The blue and green dustbins around the Central Park area of Connaught Place lie upside down, much like the lives of those affected by the serial blasts that rocked the capital last weekend.
The dustbins lie upturned as they have all been searched for bombs. The regular crowds - of picnickers, college students who like to hang around after classes and even some office-goers taking a break from work - are hard to spot in the park.
"Normally at this hour, the Central Park teems with people, especially youngsters. But now, it's a completely different story. The crowds have dipped enormously," Raj Singh, an ice-cream seller nearby, told IANS Tuesday afternoon.
Three days after that fateful Saturday evening when five blasts in the busy market areas of Karol Bagh, Greater Kailash M-Block market and the central business district of Connaught Place left 23 dead and nearly 100 injured, these spots are limping back to normal.
A hub of activity, the Central Park is one of New Delhi's old landmarks. Thrown open to the public in 2006 after a gap of four years - when the Delhi Metro Railway Corporation (DMRC) dug it up to build a metro station - it usually attracts big crowds.
After it was reopened, the amphitheatre at the Central Park has been the nerve centre of cultural activities. Whether it was the grand SAARC music festival late last year which attracted thousands of people for days altogether or other dance and music concerts - all free of cost - the park has become symbolic of festivities.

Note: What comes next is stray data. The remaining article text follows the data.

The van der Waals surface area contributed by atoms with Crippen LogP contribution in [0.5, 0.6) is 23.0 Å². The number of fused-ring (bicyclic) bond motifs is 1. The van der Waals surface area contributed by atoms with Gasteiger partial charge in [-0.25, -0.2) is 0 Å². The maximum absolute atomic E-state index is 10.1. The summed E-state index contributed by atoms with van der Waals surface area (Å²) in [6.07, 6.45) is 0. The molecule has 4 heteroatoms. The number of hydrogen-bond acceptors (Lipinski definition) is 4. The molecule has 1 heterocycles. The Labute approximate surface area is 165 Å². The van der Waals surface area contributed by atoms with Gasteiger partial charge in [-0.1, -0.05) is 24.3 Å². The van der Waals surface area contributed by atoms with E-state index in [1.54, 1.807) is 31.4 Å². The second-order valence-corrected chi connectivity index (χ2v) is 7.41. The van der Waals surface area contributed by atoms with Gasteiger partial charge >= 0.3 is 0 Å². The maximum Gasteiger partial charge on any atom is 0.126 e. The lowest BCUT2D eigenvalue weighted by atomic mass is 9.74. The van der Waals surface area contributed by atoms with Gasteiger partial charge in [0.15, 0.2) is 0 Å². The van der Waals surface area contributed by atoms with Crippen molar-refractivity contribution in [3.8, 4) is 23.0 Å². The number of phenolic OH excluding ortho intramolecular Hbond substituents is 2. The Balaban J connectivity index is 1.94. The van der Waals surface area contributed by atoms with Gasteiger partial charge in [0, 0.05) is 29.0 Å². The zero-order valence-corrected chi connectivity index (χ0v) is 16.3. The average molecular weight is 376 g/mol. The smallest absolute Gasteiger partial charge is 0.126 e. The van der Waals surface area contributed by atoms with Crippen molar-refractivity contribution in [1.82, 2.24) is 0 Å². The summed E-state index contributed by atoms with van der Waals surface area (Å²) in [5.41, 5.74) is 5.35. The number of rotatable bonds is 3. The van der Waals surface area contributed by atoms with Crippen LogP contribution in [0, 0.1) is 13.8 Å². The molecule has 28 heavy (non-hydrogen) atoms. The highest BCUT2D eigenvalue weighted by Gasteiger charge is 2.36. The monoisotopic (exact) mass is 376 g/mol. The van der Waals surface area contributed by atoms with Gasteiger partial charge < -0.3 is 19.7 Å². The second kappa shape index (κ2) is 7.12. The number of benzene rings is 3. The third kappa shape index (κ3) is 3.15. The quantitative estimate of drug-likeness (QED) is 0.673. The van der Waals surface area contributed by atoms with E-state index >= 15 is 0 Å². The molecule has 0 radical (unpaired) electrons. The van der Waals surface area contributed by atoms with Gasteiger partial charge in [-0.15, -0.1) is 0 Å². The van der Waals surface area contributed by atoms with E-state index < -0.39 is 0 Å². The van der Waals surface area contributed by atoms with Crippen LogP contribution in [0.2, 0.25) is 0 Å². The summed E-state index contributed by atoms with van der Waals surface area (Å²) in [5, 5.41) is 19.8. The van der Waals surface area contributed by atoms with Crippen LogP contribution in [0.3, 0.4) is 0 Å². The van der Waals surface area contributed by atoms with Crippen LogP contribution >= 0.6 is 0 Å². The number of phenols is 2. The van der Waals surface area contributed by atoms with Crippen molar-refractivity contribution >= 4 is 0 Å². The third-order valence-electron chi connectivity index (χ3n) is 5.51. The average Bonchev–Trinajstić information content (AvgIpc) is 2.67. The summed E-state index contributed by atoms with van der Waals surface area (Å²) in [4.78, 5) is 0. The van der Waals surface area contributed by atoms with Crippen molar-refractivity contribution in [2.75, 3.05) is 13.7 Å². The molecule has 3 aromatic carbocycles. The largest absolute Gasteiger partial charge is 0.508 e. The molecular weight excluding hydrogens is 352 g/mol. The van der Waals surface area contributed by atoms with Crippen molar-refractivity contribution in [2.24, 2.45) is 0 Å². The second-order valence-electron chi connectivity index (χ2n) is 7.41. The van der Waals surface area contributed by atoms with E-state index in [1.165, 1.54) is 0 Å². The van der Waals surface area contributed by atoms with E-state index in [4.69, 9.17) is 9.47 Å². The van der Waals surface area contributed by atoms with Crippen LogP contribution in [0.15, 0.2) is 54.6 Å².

But a pall of fear now hangs over the area after Saturday's incident, when a bomb kept in a dustbin along a path at a corner of the Central Park went off.
On Monday evening, despite a shower that had made the weather perfect for a walk in the open, Connaught Place (CP) wore a deserted look.
"I have never seen CP or the Central Park so empty at this hour," said Savita Kumar, an employee of an ICICI Bank branch in the area.
"Generally you have to push your way through the Regal Cinema area at 7 p.m. but today it was just so empty. There were more cops stationed there than regular people, which, ironically, made me feel more insecure," she said.
Ashima Jain, a mother of two, however, said she had deliberately brought her children to Connaught Place for lunch Tuesday.
"Saturday's incident has left everyone scarred and scared. Especially the kids. There is always a lurking fear that something bad could happen to your loved ones, but you need to understand that life has to go on and by discouraging children from going out, you are just increasing their fear.
"Therefore, I decided to bring my children for lunch today. It's not just for them. This is an attempt for me too to overcome my fear and learn to live with the fact that life in the city is unpredictable," Jain smiled.
In Jain's words lie a simple truth - that the city will bounce back to life. But for now, it's a slow limp.